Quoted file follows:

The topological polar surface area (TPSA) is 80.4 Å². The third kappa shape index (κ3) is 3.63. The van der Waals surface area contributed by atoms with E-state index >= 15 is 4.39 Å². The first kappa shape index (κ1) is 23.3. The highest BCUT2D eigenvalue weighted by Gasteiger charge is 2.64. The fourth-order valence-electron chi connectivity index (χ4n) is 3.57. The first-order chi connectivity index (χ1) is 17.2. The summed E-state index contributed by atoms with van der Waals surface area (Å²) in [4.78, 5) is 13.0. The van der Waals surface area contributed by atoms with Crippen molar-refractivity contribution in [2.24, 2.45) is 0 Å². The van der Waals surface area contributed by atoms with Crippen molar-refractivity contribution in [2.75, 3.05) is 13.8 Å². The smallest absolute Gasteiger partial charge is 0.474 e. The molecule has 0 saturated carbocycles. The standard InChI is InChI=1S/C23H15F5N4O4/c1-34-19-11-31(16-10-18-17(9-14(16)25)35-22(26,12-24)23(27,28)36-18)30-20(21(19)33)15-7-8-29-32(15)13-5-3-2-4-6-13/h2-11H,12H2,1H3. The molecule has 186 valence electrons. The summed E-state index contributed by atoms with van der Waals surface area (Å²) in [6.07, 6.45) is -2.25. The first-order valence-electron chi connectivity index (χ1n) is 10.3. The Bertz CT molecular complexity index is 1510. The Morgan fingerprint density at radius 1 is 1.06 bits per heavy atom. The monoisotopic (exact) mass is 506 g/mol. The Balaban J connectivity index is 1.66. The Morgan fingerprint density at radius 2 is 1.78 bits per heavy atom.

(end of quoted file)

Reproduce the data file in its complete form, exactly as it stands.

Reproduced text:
The topological polar surface area (TPSA) is 80.4 Å². The third kappa shape index (κ3) is 3.63. The van der Waals surface area contributed by atoms with E-state index >= 15 is 4.39 Å². The first kappa shape index (κ1) is 23.3. The highest BCUT2D eigenvalue weighted by Gasteiger charge is 2.64. The fourth-order valence-electron chi connectivity index (χ4n) is 3.57. The first-order chi connectivity index (χ1) is 17.2. The summed E-state index contributed by atoms with van der Waals surface area (Å²) in [4.78, 5) is 13.0. The van der Waals surface area contributed by atoms with Crippen molar-refractivity contribution in [2.24, 2.45) is 0 Å². The van der Waals surface area contributed by atoms with Crippen molar-refractivity contribution in [2.75, 3.05) is 13.8 Å². The smallest absolute Gasteiger partial charge is 0.474 e. The molecule has 0 saturated carbocycles. The standard InChI is InChI=1S/C23H15F5N4O4/c1-34-19-11-31(16-10-18-17(9-14(16)25)35-22(26,12-24)23(27,28)36-18)30-20(21(19)33)15-7-8-29-32(15)13-5-3-2-4-6-13/h2-11H,12H2,1H3. The molecule has 186 valence electrons. The summed E-state index contributed by atoms with van der Waals surface area (Å²) in [6.07, 6.45) is -2.25. The first-order valence-electron chi connectivity index (χ1n) is 10.3. The Bertz CT molecular complexity index is 1510. The Morgan fingerprint density at radius 1 is 1.06 bits per heavy atom. The monoisotopic (exact) mass is 506 g/mol. The Balaban J connectivity index is 1.66. The Morgan fingerprint density at radius 2 is 1.78 bits per heavy atom.